After this, if you haven’t done so, write a brief profile of one member of this potential audience and what makes them happy, as well as what they dislike.

It’s also a good exercise to make a list of items that they might have in their house, and what they might do with their free time or with their family or friends.

 Another tip to re-adjust your strategy is to try and readjust your video’s delivery method. Not all social media platforms or broadcast platforms are equal. Some perform better than others. Video use on the internet is rising every year, and Youtube is one of the most potent social media platforms for advertising these days.

There is evidence that well-optimized youtube video campaigns work wonders on conversion rates. Why? People love watching videos, and youtube is the largest video network in the world.

Try and use any statistics you can from social media outlets you’re using to craft a better picture of what isn’t working.

Need extra help? Adjustments not working? We do market strategy consultations for customers in order to help them figure out further marketing pitfalls.

Sometimes a video just is not impacting your audience because the message and video itself may have some fundamental misunderstandings about the product and the audience for whom the product is for.

Impactful messaging is the most important part to get right on a video campaign. If the messaging isn’t right, it can have a big impact on your bottom line for the marketing budget that’s spent.

We can help you craft something better. Get in touch today!

Enjoy Some New Work!

Been a busy month, so we thought we’d just make a blogpost showing off some of the recent collaborations with a one our clients. Enjoy!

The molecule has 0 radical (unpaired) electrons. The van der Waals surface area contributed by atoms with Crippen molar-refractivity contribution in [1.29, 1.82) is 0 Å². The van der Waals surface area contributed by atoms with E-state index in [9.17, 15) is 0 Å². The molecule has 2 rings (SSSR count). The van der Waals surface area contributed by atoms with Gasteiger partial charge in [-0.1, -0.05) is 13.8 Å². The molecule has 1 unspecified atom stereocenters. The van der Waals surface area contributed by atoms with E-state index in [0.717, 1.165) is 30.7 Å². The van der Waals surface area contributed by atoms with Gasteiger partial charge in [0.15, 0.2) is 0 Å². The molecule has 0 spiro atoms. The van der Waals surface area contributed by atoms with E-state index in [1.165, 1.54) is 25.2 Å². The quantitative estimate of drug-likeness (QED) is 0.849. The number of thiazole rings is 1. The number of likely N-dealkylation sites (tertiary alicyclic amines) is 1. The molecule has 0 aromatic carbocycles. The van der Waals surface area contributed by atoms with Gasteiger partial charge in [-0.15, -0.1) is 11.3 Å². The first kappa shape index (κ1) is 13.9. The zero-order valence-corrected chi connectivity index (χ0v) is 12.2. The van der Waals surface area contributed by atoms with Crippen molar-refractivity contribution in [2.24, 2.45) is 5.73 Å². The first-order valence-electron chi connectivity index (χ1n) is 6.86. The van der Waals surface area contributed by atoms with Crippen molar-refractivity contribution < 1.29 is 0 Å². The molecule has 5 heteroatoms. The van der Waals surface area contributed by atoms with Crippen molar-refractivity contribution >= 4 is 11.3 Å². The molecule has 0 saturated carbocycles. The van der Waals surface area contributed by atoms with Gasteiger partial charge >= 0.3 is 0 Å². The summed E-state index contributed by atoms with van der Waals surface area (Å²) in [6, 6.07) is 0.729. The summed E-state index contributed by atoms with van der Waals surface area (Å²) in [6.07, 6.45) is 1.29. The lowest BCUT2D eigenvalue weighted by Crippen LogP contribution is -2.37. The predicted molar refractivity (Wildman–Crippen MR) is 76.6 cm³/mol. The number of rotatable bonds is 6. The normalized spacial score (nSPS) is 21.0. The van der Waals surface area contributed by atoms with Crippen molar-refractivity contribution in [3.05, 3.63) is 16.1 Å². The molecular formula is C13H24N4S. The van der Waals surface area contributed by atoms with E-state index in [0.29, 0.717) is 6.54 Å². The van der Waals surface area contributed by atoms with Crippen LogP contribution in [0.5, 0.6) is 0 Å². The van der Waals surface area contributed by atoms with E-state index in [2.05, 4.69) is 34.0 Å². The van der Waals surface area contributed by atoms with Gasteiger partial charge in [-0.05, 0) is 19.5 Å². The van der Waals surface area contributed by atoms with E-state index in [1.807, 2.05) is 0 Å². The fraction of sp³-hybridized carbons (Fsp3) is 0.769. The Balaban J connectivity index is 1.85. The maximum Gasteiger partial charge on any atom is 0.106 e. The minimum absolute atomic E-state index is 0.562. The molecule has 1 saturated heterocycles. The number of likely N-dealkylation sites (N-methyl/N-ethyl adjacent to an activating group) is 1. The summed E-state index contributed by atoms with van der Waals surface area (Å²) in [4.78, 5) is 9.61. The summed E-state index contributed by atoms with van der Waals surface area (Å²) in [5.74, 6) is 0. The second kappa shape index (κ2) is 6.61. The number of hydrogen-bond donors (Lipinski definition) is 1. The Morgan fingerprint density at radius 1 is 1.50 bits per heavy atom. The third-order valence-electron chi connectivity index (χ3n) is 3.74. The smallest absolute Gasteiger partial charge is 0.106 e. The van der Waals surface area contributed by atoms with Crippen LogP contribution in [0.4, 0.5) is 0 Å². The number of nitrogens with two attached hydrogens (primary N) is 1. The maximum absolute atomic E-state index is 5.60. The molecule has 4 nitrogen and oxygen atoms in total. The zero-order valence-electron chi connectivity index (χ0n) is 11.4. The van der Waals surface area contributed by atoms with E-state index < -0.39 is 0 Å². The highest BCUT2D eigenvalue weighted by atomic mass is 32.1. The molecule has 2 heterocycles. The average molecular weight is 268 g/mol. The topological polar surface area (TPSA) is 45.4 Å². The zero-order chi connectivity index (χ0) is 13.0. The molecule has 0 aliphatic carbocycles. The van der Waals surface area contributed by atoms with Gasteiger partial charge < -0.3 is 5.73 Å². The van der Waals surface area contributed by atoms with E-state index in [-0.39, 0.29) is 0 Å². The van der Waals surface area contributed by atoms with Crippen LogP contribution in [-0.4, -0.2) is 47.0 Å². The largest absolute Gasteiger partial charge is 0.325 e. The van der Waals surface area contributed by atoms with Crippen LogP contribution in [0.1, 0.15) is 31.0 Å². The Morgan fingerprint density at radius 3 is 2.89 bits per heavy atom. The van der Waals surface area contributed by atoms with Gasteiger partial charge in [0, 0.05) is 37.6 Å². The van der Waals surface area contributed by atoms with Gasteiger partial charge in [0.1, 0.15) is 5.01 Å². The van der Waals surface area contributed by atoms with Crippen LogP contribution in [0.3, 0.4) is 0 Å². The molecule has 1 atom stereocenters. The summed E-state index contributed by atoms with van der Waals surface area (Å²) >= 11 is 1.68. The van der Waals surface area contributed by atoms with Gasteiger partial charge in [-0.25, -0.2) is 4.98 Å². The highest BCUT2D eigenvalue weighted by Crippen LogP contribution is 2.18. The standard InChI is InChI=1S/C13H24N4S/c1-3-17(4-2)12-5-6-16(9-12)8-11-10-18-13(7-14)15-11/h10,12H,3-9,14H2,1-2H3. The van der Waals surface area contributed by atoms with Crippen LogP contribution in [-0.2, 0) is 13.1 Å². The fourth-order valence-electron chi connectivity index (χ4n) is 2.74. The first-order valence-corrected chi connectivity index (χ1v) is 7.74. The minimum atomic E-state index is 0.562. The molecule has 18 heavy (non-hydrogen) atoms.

Cerulean Games / Steve Aoki: Early Concept Art for Steve Aoki’s Beatbomb Video Game

tumblr_odggquwa081rmt8i6o1_500 tumblr_odggquwa081rmt8i6o2_500 tumblr_odggquwa081rmt8i6o3_500 tumblr_odggquwa081rmt8i6o4_500 tumblr_odggquwa081rmt8i6o5_500

Some Early Artwork for A Purrtato Tail, a video game in collaboration with Cerulean Games and Drunk Robot Games:



Saving Money with Educational Animation for Children

Saving Money with Educational Animation for Children

Anyone can agree that a well-honed education is vital to the prosperity of a child’s future, and so delivering effective, quality educational content that kids can enjoy and understand is important. It’s also well understood that educating can be expensive.

Animation and interactive content can do the job of educating well. It’s obvious to anyone that kids find cartoons fun and entertaining. Any parent can tell you stories of sitting a child in front of the TV and coming back to hear they learned something new. Even if that something new wasn’t what a parent intended, it happens.

There is even something called “The Sesame Street Effect”. A well-documented study showed the impact of Sesame Street on early education for kids.

It was concluded that Sesame Street increased readiness for youth entering kindergarten or elementary school.  It was also shown to give an especially great boost to early education for young black men, which is great news.

Sesame Street was originally designed to target inner city youth and people of color, and it’s great to see the affect established for the audience they were trying to help the most.

From The Atlantic: